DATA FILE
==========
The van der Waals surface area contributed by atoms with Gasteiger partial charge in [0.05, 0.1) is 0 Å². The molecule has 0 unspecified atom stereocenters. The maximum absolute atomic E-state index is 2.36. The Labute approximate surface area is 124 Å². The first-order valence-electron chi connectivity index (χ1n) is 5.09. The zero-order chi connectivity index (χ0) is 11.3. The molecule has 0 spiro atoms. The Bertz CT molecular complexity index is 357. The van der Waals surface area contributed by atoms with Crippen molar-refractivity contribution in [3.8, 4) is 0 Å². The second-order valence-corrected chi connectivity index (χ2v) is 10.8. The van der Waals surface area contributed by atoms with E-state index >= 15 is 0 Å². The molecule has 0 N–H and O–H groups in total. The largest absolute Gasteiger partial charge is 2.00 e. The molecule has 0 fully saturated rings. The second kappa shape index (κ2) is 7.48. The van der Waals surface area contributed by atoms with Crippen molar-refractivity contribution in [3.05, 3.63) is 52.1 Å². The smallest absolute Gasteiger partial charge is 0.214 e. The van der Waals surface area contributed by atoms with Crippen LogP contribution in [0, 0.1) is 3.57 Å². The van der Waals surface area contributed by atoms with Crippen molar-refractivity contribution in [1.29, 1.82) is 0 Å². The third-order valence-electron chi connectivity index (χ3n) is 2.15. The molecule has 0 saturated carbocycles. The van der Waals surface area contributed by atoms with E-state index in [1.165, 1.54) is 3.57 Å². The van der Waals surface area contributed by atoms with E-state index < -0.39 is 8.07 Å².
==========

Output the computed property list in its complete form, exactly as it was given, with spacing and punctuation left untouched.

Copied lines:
The van der Waals surface area contributed by atoms with Gasteiger partial charge in [0.05, 0.1) is 0 Å². The molecule has 0 unspecified atom stereocenters. The maximum absolute atomic E-state index is 2.36. The Labute approximate surface area is 124 Å². The first-order valence-electron chi connectivity index (χ1n) is 5.09. The zero-order chi connectivity index (χ0) is 11.3. The molecule has 0 spiro atoms. The Bertz CT molecular complexity index is 357. The van der Waals surface area contributed by atoms with Crippen molar-refractivity contribution in [3.8, 4) is 0 Å². The second-order valence-corrected chi connectivity index (χ2v) is 10.8. The van der Waals surface area contributed by atoms with E-state index >= 15 is 0 Å². The molecule has 0 N–H and O–H groups in total. The largest absolute Gasteiger partial charge is 2.00 e. The molecule has 0 fully saturated rings. The second kappa shape index (κ2) is 7.48. The van der Waals surface area contributed by atoms with Crippen molar-refractivity contribution in [3.05, 3.63) is 52.1 Å². The smallest absolute Gasteiger partial charge is 0.214 e. The van der Waals surface area contributed by atoms with Crippen LogP contribution in [0, 0.1) is 3.57 Å². The van der Waals surface area contributed by atoms with Crippen molar-refractivity contribution in [1.29, 1.82) is 0 Å². The third-order valence-electron chi connectivity index (χ3n) is 2.15. The molecule has 0 saturated carbocycles. The van der Waals surface area contributed by atoms with E-state index in [1.165, 1.54) is 3.57 Å². The van der Waals surface area contributed by atoms with E-state index < -0.39 is 8.07 Å².